We can also look at monetary variables, as prices, interest or exchange rates. This is the chosen perspective adopted by the Maastricht Treaty and therefore the key to understand the convergence criteria we will review later in this paper. Nominal convergence is important to achieve a monetary union, but as we have seen in the current Euro crisis, it is not enough to assure an optimal currency area (cfr. Mundell 1961; Baldwin and Wyplosz, 2004).

For structural convergence we understand the similarity in the production capacity of different economies; not the total production capacity, but the composition of it; that is, which goods and services are being produced, and what are the main economic sectors and branches of activity. Primary specialization is usually linked to the first steps of economic development, while most developed countries are service intensive, having relocated their former industrial capacity to developing countries. However, production structures are dynamic and usually related to international division of labour (cfr. ILO, 2006), and global value chains (cfr. WB, 2010, UNCTAD, 2013; WTO, 2013).

Finally, by social convergence we understand the equality in living standards among different populations. For instance, it could happen the case that two countries have similar production capacity (so “real” convergence seems to be achieved), but with very different income distribution, so one country is far more unequal than the other. Therefore, although the total production per capita may be similar, there are important differences in living standards between the two societies.

We must also make a difference between absolute convergence, which consists in reaching the same level of economic development, and relative convergence, which refers to the tendency according to what poorer countries grow faster than richer ones, leading a catching up process in the long-term.

In this paper we will analyse relative real (section 3), and monetary convergence (through Euro convergence criteria, section 5), in addition to the evolution of international trade (section 4), but taking into account that this is a preliminary and partial report and that structural and social convergence should also be studied.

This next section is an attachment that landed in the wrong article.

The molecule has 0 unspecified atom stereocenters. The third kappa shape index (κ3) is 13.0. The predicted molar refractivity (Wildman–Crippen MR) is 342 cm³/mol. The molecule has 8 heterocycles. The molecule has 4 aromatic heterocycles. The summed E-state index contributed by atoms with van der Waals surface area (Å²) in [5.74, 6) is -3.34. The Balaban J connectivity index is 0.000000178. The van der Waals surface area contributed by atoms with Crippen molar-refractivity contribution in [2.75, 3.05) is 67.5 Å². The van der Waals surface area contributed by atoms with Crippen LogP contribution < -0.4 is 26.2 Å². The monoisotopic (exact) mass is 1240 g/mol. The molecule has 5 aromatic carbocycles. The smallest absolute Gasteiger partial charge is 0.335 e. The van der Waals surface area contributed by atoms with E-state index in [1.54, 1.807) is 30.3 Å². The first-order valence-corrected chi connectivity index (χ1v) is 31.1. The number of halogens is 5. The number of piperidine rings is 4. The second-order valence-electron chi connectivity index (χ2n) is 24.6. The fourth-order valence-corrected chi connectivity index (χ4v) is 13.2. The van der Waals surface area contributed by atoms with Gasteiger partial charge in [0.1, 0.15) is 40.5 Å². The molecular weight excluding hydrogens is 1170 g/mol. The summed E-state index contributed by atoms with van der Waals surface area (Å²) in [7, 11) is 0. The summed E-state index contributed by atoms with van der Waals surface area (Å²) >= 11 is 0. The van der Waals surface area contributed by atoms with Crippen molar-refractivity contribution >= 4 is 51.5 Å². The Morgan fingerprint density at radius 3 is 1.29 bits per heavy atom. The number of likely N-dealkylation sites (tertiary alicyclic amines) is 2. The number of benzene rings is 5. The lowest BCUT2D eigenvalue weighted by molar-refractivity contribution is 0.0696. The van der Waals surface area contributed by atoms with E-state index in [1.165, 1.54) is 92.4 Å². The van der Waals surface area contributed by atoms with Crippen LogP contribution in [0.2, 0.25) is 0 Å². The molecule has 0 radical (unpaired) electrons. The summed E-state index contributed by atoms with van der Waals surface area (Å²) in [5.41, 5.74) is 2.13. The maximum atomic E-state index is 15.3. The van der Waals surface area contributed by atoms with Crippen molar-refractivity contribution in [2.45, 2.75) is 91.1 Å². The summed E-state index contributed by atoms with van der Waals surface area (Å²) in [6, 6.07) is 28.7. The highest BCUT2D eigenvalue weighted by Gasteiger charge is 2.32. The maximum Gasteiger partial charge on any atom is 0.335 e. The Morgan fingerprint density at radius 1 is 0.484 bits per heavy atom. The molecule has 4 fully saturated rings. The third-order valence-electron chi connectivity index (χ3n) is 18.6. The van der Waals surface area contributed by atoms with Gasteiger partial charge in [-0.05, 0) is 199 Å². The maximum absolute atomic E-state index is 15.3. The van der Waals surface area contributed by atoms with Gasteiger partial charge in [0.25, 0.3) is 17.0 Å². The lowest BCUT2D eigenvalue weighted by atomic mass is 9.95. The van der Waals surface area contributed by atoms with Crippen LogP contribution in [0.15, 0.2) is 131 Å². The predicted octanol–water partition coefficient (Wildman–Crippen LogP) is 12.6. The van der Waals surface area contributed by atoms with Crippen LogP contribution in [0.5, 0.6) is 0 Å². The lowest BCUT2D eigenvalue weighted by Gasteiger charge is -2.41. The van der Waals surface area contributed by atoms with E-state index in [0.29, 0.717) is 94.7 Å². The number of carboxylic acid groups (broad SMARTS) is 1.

Convergence hypothesis states that poorer countries tend to grow faster than richer ones, so a convergence process usually happens among countries. According to Barro (1997: 2): “the convergence property derives in the neoclassical model from the diminishing returns to capital. Economies that have less relative capital per worker (relative to their long run capital per worker) tend to have higher rates of return and higher growth rates”.

Many empirical researches have tried to test this hypothesis -based in Solow growth theory (1956)- with several econometric methods, from the seminal works of Barro (1991), Sala-i-Martin (1997) and Mankiw-Romer-Weil (1992) to the contemporary ones as Gáspár (2010). Also within the EU at a regional level interesting studies have been carried out as Monfort (2008).

However, the goal of this paper is not to test the hypothesis itself, but only to analyse the bilateral relationship between EU and Albania regarding the aforementioned variables, related to the economic growth, trade openness and monetary and fiscal developments. Consequently, we will carry out an empirical descriptive research on data from EU and Albania, making also references to Greece and Germany to compare different convergence-divergence phenomena inside and outside the EU.

The data is taken from multiple sources, so there may be discrepancies between the different parts of the paper. The main sources are Eurostat, European Commission, European Central Bank, Bank of Albania, World Bank and Groningen Growth and Development Centre. We must be also aware that the high degree of informality may distort the data about Albania (see note 2).